When disagreeing with someone else’s ideas, it can be tempting to engage in narrative attack; to make a direct attack on one narrative from the vantage point, and in the language, of your opposing narrative. For example, when someone wraps climate change-denial views in the rhetoric of creationist beliefs, it is tempting to directly attack the climate change denier’s whole belief system. Once a narrative attack is made, persuasion becomes nearly impossible because the attacked person feels that their whole belief system is under siege. Change becomes impossible.
A narrative insurgency approach, on the other hand, examines the other’s narrative framework, learning the component parts and looking for points of connection. Rather than directly attack a creationist’s whole belief system, for instance, a “narrative insurgent” looks to foment home-grown insurgency against the most problematic beliefs by identifying ally beliefs and seeking to reinforce them. When speaking to creationists about environmental issues, for example, emphasizing humanity’s mandate to care for God’s creation can be an effective point of entry.
If we are to transform the political culture, we need to think not in terms of attacking opponents’ views head-on, but rather in terms of fomenting homegrown insurgency. The root of the word insurgency is “rise up.” Insurgencies rise up from within. Narrative insurgency rises up from within a cultural narrative, transforming that culture from the inside out.
The narrative insurgent’s approach, well executed, can be very effective for identifying and drawing out allies: in this case, creationists who care about the environment and are uneasy seeing it ravaged for the sake of private profit. By repeating and positively reinforcing this message in the context of ongoing engagement, the belief that we should care for the earth can be strengthened within the given community’s complex collective belief system.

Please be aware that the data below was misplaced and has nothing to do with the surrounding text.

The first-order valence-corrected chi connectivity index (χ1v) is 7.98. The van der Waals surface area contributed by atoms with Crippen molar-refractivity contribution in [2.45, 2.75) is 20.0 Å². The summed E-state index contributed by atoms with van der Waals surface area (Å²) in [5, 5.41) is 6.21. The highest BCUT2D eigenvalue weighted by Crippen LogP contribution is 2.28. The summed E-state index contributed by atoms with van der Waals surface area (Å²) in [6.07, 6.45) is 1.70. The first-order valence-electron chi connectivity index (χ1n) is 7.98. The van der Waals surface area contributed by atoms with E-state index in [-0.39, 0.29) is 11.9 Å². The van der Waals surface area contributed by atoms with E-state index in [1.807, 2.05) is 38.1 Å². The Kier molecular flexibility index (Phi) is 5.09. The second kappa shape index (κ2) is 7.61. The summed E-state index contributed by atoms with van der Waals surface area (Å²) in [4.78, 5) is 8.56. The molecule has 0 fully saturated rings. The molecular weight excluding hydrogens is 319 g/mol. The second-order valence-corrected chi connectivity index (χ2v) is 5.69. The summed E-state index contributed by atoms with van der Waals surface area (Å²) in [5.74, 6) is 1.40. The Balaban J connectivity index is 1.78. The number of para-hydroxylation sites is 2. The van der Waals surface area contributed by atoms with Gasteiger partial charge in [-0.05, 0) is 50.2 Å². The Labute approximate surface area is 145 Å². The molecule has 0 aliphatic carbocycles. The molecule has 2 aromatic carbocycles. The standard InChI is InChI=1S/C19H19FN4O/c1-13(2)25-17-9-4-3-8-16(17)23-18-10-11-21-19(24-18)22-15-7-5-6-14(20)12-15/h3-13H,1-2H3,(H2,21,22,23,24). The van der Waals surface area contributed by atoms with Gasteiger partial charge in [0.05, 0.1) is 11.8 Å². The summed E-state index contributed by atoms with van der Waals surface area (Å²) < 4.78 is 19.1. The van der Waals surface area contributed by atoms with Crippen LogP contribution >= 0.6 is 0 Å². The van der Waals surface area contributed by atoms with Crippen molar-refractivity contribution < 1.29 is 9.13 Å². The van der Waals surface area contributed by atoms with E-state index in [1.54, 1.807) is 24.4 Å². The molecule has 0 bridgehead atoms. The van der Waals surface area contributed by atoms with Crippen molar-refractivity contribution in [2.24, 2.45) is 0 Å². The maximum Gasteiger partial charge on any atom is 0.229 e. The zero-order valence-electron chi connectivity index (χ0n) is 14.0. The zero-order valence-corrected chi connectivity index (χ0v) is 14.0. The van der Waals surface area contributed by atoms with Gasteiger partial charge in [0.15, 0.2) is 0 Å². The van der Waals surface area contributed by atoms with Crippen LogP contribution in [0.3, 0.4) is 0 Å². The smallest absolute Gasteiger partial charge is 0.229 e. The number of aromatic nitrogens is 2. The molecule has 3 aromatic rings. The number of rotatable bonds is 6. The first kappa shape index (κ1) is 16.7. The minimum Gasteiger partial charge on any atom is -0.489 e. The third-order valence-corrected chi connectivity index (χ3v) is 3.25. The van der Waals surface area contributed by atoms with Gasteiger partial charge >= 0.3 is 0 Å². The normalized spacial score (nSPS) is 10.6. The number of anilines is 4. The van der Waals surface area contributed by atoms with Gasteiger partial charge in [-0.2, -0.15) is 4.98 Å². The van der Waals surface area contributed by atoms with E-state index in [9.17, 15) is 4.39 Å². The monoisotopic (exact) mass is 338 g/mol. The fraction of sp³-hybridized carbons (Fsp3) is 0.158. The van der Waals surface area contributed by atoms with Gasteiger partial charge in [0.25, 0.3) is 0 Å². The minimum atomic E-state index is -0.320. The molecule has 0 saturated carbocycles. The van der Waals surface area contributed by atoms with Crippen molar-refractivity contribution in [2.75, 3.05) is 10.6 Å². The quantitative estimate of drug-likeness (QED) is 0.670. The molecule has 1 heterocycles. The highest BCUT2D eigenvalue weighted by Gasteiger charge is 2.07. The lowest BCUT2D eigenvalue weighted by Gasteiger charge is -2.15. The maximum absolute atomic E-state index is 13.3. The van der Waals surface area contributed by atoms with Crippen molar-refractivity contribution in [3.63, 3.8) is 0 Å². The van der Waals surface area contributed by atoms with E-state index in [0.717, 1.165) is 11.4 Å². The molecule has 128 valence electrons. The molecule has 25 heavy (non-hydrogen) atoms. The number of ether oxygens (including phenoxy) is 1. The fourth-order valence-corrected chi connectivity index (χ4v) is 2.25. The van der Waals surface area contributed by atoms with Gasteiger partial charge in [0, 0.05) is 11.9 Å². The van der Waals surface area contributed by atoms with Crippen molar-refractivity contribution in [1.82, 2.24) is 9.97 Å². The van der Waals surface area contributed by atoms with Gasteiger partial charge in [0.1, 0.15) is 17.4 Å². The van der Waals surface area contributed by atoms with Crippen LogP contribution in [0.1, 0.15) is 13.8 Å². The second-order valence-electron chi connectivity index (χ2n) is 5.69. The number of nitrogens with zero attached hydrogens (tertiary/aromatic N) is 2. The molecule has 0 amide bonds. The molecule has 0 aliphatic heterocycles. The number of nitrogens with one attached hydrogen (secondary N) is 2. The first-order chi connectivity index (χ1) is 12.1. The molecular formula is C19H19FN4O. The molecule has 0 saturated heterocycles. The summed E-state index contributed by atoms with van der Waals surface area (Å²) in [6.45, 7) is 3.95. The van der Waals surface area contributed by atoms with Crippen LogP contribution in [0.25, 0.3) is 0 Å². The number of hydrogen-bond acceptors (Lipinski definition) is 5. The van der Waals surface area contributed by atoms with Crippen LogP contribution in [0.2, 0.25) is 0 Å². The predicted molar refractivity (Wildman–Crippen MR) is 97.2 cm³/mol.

Narrative insurgents do not reject problematic narratives wholesale, but distinguish between those components that are allied, hostile or neutral to their cause. They embrace as much of a cultural narrative as possible — the allied and neutral components — and encourage the further development of the allied components, using these as the foundations for their organizing efforts with and within the given community.
This approach doesn’t mean always avoiding direct confrontation with harmful narratives and beliefs. It’s more like a preference for finding common ground and utilizing positive reinforcement whenever possible. Ultimately there comes a time when a destructive narrative becomes untenable to a critical mass of people, and when a new polarization will be useful (e.g. during a revolutionary moment). The strategy here is to lay the groundwork that necessarily precedes such a moment: to feed the allied components within a narrative until they are strong enough to burst out of the old framework.
Narrative insurgency only works if applied in the context of accountable relationships with reliable feedback loops. A change agent learns the intricacies of cultural narratives not to deceive people, but to communicate common values in a language that holds meaning for large numbers of people. While she may often disagree with others, she still values and even empathizes with their perspectives. She is forgiving toward shortcomings, always rooting for people, always finding something worthy of praise. Over time, narrative insurgency becomes second nature: we don’t feign identification with the allied and neutral components within another community’s narrative or culture, because our orientation is to connect with people wherever and whenever possible.
This is one of several pieces by Jonathan Matthew Smucker published in the new book Beautiful Trouble: A Toolbox for Revolution. Assembled by Andrew Boyd, the book includes short concept pieces about grassroots action, activism and organizing, contributed by more than 70 authors. Order it here!
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